Good Food Purchasing Program
Cook County’s Good Food Purchasing Initiative
Cook County established the Good Food Purchasing Initiative (GFPI) after becoming the third local government in the U.S. to approve a resolution promoting the Good Food Purchasing Program (GFPP) in May 2018. The 2018 Food Summit focused on how to make good food widely available and affordable, and shared a new vision for food system transformation. Participants learned about investments and policy opportunities that advance equitable, healthy, and sustainable local and regional food systems. Participants engaged in facilitated discussions. to cultivate a vision for change and provide an opportunity to find out how participants want to continue to be engaged.
GFPI aims to ensure that institutional food purchasing advances an equitable, healthy, fair, local, humane, and sustainable food system. GFPI works to create access to good food for all by: (1) Implementing GFPP in County departments and agencies, (2) advancing a racially and socially equitable food system that can meet the demands of GFPP, and (3) building a culture where good food is a right, not a privilege.
Cook County Department of Public Health (CCDPH) coordinates Cook County’s GFPI, working closely with the Chicago Department of Public Health (CDPH) and the Chicago Food Policy Action Council (CFPAC). CCDPH, CDPH, and CFPAC plan to evaluate GFPI’s impact on the local food system in collaboration with an interdisciplinary team of academic researchers from the Midwest Consortium on Equity, Research, and Food.
Good Food Purchasing Program Harnesses the Power of Procurement
Good Food Purchasing Program, a nationally known program provides a metric-based framework for food procurement that supports institutional food buyers to make informed decisions and measure impact in five value categories: Local Economies, Environmental Sustainability, Valued Workforce, Animal Welfare, and Nutrition.
CCDPH partners with CFPAC to collect data and information from County departments/agencies to understand current food purchasing practices. The data and information are shared with the Center for Good Food Purchasing (CGFP) for analysis and a baseline assessment is conducted. Following this assessment, CCDPH and CFPAC will support each department/agency to develop a multi-year plan and take action to move towards transforming our local food system to be more equitable, healthy, and sustainable. CCDPH and CFPAC also work with County departments/agencies to explore opportunities to incorporate GFPP standards into their respective solicitation bids, Request for Proposals (RFPs), new food service management contracts, and leases. Over time, Cook County food vendors will work to meet high Good Food Standards in each category—leading to a healthier Cook County where every resident has an opportunity to thrive.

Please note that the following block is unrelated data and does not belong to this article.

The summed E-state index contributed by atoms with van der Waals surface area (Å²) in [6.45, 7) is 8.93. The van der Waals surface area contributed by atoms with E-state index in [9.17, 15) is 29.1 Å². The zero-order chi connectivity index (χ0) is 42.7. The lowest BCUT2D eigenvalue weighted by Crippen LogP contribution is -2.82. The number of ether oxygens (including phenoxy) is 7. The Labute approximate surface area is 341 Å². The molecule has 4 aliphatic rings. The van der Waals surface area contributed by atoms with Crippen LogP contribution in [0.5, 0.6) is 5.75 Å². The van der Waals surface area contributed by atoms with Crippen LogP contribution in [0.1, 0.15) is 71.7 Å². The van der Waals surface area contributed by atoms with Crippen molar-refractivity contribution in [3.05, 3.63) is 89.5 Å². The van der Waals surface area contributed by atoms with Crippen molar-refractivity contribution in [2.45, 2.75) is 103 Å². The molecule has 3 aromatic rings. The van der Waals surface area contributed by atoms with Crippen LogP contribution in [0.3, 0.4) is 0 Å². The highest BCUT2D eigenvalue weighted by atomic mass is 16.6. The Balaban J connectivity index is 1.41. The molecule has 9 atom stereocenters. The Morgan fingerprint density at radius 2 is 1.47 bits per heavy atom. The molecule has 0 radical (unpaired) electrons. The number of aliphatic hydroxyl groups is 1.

To learn more about Cook County’s progress with implementing GFPP, please review the 2019 GFPP Annual Report and 2020 & 2021 GFPP Annual Report and Issue Brief. You can also watch a recording of the 2021 Cook County Annual GFPP Update public meeting that CCDPH and CFPAC hosted during Cook County’s 3rd annual Racial Equity Week on September 17, 2021.
Good Food Task Force
CCDPH convenes a Good Food Task Force responsible for overseeing implementation of GFPI. The Task Force meets quarterly to discuss challenges, share solutions, celebrate successes, and identify collective opportunities to advance GFPP. The Task Force includes County department and agency leaders and key food system stakeholders: Chicago Botanic Garden, Chicago Department of Public Health, Chicago Food Policy Action Council, Chicago Zoological Society, HEAL Food Alliance, IFF, Illinois Public Health Institute/ Alliance for Health Equity, Illinois Stewardship Alliance, Opportunity Knocks, Proviso Partners for Health, South Metropolitan High Education Consortium, South Suburban Mayors and Managers Association, U of I Extension, Urban Growers Collective, USDA, and West 40 ISC.
Cook County Department of Public Health Food Summit
Cook County Department of Public Health hosts an annual Food Summit every fall. The public and partners are invited to learn more about the relationship between food and health, and efforts in Cook County to improve access for all to nutritious foods where we live, work, study, play and worship. To experience previous summits, including program books with agendas and speaker bios, videos of speaker presentations, photos, and more, visit the Cook County Department of Public Health Food Summit page.